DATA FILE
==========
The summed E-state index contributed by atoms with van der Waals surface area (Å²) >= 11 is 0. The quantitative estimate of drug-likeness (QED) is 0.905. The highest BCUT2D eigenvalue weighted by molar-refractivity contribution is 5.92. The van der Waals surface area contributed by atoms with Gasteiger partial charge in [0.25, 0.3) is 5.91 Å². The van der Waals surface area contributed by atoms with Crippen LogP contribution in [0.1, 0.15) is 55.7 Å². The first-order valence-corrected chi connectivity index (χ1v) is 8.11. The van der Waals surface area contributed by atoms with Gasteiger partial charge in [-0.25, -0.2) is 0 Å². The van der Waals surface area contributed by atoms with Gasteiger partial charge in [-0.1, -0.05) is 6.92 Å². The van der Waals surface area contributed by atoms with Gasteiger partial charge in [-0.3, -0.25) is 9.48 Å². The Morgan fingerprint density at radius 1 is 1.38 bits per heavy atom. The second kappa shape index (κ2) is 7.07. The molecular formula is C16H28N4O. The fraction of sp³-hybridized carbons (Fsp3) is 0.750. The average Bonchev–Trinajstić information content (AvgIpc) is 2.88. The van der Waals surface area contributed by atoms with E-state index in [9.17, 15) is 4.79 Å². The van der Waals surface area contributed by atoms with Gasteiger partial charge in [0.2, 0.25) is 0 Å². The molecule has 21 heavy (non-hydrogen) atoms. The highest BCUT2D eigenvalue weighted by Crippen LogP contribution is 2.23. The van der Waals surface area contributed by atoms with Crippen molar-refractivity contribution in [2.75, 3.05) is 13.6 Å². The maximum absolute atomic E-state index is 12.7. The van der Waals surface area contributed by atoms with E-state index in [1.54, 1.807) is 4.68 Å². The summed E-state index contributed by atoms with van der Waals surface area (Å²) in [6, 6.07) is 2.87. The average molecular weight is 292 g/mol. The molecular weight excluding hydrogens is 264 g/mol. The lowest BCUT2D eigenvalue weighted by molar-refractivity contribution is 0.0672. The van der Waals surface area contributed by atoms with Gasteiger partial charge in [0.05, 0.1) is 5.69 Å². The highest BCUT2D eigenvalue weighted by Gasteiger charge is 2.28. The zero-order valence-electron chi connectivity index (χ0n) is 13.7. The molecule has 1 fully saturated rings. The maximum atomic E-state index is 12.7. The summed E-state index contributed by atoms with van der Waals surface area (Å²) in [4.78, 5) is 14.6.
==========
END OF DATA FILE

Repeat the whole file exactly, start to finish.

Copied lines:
The summed E-state index contributed by atoms with van der Waals surface area (Å²) >= 11 is 0. The quantitative estimate of drug-likeness (QED) is 0.905. The highest BCUT2D eigenvalue weighted by molar-refractivity contribution is 5.92. The van der Waals surface area contributed by atoms with Gasteiger partial charge in [0.25, 0.3) is 5.91 Å². The van der Waals surface area contributed by atoms with Crippen LogP contribution in [0.1, 0.15) is 55.7 Å². The first-order valence-corrected chi connectivity index (χ1v) is 8.11. The van der Waals surface area contributed by atoms with Gasteiger partial charge in [-0.25, -0.2) is 0 Å². The van der Waals surface area contributed by atoms with Gasteiger partial charge in [-0.1, -0.05) is 6.92 Å². The van der Waals surface area contributed by atoms with Gasteiger partial charge in [-0.3, -0.25) is 9.48 Å². The Morgan fingerprint density at radius 1 is 1.38 bits per heavy atom. The second kappa shape index (κ2) is 7.07. The molecular formula is C16H28N4O. The fraction of sp³-hybridized carbons (Fsp3) is 0.750. The average Bonchev–Trinajstić information content (AvgIpc) is 2.88. The van der Waals surface area contributed by atoms with E-state index in [9.17, 15) is 4.79 Å². The van der Waals surface area contributed by atoms with Gasteiger partial charge in [0.2, 0.25) is 0 Å². The molecule has 21 heavy (non-hydrogen) atoms. The highest BCUT2D eigenvalue weighted by Crippen LogP contribution is 2.23. The van der Waals surface area contributed by atoms with Crippen molar-refractivity contribution in [2.75, 3.05) is 13.6 Å². The maximum absolute atomic E-state index is 12.7. The van der Waals surface area contributed by atoms with E-state index in [1.54, 1.807) is 4.68 Å². The summed E-state index contributed by atoms with van der Waals surface area (Å²) in [6, 6.07) is 2.87. The average molecular weight is 292 g/mol. The molecular weight excluding hydrogens is 264 g/mol. The lowest BCUT2D eigenvalue weighted by molar-refractivity contribution is 0.0672. The van der Waals surface area contributed by atoms with Gasteiger partial charge in [0.05, 0.1) is 5.69 Å². The highest BCUT2D eigenvalue weighted by Gasteiger charge is 2.28. The zero-order valence-electron chi connectivity index (χ0n) is 13.7. The molecule has 1 fully saturated rings. The maximum atomic E-state index is 12.7. The summed E-state index contributed by atoms with van der Waals surface area (Å²) in [4.78, 5) is 14.6.